Governor Jerry Brown signed into law a bill allowing Carpinteria’s famed Hot Dog Man, Bill Connell, to be compensated for sales taxes levied that by law he should not have had to pay. Connell, a Vietnam-era veteran, has been waging a one-man war with the state comptroller’s office on behalf of veteran street vendors for 21 years, insisting they were legally exempt from such taxes.
In 2009, the legislature concluded Connell’s interpretation of the law was correct. This year — thanks to a bill authored by Assemblymember Das Williams — the legislature voted 175-to-1 to set aside $50,000 to compensate Connell and any other veterans who may have been taxed on sales proceeds from vending cart operations. Connell estimates he has up to $30,000 coming.
If there are more claims than the funding can accommodate, Connell said the proceeds are to be distributed in a pro-rata fashion. “This is the camel’s nose under the tent,” he proclaimed. Given that the comptroller estimated there are 5,600 potential beneficiaries, Connell said the total amount under contention could easily “wind up in the millions.”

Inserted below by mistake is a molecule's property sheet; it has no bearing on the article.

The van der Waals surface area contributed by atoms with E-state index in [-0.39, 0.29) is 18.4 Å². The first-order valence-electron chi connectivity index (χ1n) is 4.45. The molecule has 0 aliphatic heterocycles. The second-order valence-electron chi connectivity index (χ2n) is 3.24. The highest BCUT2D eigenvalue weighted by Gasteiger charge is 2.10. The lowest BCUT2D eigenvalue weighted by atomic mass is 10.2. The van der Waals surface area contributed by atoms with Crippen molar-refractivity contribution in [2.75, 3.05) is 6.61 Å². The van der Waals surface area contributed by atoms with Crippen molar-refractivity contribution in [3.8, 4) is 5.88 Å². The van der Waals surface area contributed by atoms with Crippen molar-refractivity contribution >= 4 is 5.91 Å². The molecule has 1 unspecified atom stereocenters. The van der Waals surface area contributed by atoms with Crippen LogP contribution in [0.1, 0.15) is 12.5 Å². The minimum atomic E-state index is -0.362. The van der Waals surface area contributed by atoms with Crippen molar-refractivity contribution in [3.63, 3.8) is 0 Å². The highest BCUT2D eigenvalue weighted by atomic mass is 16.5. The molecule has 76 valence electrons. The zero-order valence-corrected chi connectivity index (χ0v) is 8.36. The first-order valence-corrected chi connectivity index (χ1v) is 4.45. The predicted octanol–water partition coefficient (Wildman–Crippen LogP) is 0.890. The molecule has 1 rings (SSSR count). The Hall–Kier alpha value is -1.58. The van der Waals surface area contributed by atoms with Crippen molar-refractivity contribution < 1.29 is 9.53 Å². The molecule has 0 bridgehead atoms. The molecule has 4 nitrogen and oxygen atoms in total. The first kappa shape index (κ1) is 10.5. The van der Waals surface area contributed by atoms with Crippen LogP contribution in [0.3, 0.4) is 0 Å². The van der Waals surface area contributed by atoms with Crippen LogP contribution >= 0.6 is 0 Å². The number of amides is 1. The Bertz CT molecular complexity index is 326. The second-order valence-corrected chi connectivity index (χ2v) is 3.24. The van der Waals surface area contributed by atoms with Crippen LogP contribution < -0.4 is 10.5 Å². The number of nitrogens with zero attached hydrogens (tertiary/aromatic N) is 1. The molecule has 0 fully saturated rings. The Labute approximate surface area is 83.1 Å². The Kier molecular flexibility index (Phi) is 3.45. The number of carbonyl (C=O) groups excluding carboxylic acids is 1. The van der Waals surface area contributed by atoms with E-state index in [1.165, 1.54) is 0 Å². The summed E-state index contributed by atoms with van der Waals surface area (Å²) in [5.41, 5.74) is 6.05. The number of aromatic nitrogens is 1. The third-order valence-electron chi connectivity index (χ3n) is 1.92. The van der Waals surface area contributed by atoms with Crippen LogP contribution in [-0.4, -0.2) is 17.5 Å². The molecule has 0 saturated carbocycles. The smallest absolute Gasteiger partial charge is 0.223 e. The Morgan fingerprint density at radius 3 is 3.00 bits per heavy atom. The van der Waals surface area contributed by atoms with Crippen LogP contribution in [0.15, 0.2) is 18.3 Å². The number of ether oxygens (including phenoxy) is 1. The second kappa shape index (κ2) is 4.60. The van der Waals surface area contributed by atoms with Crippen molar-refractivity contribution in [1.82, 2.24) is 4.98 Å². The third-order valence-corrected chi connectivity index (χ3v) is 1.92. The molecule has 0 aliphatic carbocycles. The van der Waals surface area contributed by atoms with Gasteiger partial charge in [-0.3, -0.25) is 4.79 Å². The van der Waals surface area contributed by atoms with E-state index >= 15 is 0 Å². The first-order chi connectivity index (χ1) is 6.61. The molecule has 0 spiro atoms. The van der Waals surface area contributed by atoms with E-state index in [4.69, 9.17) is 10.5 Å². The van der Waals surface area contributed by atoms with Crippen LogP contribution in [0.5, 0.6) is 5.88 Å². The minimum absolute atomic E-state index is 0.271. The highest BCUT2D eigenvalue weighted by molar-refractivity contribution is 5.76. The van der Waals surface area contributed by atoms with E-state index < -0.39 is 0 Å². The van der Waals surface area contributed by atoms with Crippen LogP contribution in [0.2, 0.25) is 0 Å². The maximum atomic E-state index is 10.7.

Connell has become a fixture around Carpinteria, selling hot dogs out of his “Surf Dog” cart and dispensing a steady stream of jokes and barbed commentary for the past 22 years. His battle with the state began one year later and has become the stuff of David-versus-Goliath lore in the halls of Sacramento. “I’ve been on defense for 21 years now,” Connell exalted. “Now I get to go on the offense.”
Connell had warm praise for Williams, who, he noted, was fond of his monster chili dogs after an afternoon of chasing waves. Despite his help, Connell said Williams will have to pay for such monster dogs in the future. “He gets nothing free,” Connell stated. “Otherwise it could be viewed as a bribe.”